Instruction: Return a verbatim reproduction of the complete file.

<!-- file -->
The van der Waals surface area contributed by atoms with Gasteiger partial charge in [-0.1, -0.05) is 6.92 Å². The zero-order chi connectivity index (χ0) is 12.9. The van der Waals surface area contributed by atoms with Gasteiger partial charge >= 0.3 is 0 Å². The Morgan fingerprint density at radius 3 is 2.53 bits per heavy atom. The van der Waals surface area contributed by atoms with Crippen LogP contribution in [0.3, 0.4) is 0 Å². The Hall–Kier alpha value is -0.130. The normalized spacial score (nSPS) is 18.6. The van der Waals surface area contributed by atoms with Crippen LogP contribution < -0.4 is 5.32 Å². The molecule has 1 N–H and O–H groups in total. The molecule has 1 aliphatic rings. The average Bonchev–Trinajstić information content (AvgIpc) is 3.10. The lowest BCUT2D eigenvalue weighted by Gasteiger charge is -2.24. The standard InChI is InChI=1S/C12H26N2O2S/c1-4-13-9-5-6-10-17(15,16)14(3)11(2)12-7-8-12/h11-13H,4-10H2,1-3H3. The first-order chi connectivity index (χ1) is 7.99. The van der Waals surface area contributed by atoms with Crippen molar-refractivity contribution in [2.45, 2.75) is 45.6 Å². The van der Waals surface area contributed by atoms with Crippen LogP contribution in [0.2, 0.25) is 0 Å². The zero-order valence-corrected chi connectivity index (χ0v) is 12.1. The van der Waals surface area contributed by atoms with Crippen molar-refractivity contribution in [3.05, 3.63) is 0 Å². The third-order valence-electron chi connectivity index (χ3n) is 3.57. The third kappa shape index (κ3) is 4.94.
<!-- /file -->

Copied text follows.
The van der Waals surface area contributed by atoms with Gasteiger partial charge in [-0.1, -0.05) is 6.92 Å². The zero-order chi connectivity index (χ0) is 12.9. The van der Waals surface area contributed by atoms with Gasteiger partial charge >= 0.3 is 0 Å². The Morgan fingerprint density at radius 3 is 2.53 bits per heavy atom. The van der Waals surface area contributed by atoms with Crippen LogP contribution in [0.3, 0.4) is 0 Å². The Hall–Kier alpha value is -0.130. The normalized spacial score (nSPS) is 18.6. The van der Waals surface area contributed by atoms with Crippen LogP contribution < -0.4 is 5.32 Å². The molecule has 1 N–H and O–H groups in total. The molecule has 1 aliphatic rings. The average Bonchev–Trinajstić information content (AvgIpc) is 3.10. The lowest BCUT2D eigenvalue weighted by Gasteiger charge is -2.24. The standard InChI is InChI=1S/C12H26N2O2S/c1-4-13-9-5-6-10-17(15,16)14(3)11(2)12-7-8-12/h11-13H,4-10H2,1-3H3. The first-order chi connectivity index (χ1) is 7.99. The van der Waals surface area contributed by atoms with Crippen molar-refractivity contribution in [2.45, 2.75) is 45.6 Å². The van der Waals surface area contributed by atoms with Crippen LogP contribution in [0.2, 0.25) is 0 Å². The zero-order valence-corrected chi connectivity index (χ0v) is 12.1. The van der Waals surface area contributed by atoms with Crippen molar-refractivity contribution in [3.05, 3.63) is 0 Å². The third-order valence-electron chi connectivity index (χ3n) is 3.57. The third kappa shape index (κ3) is 4.94.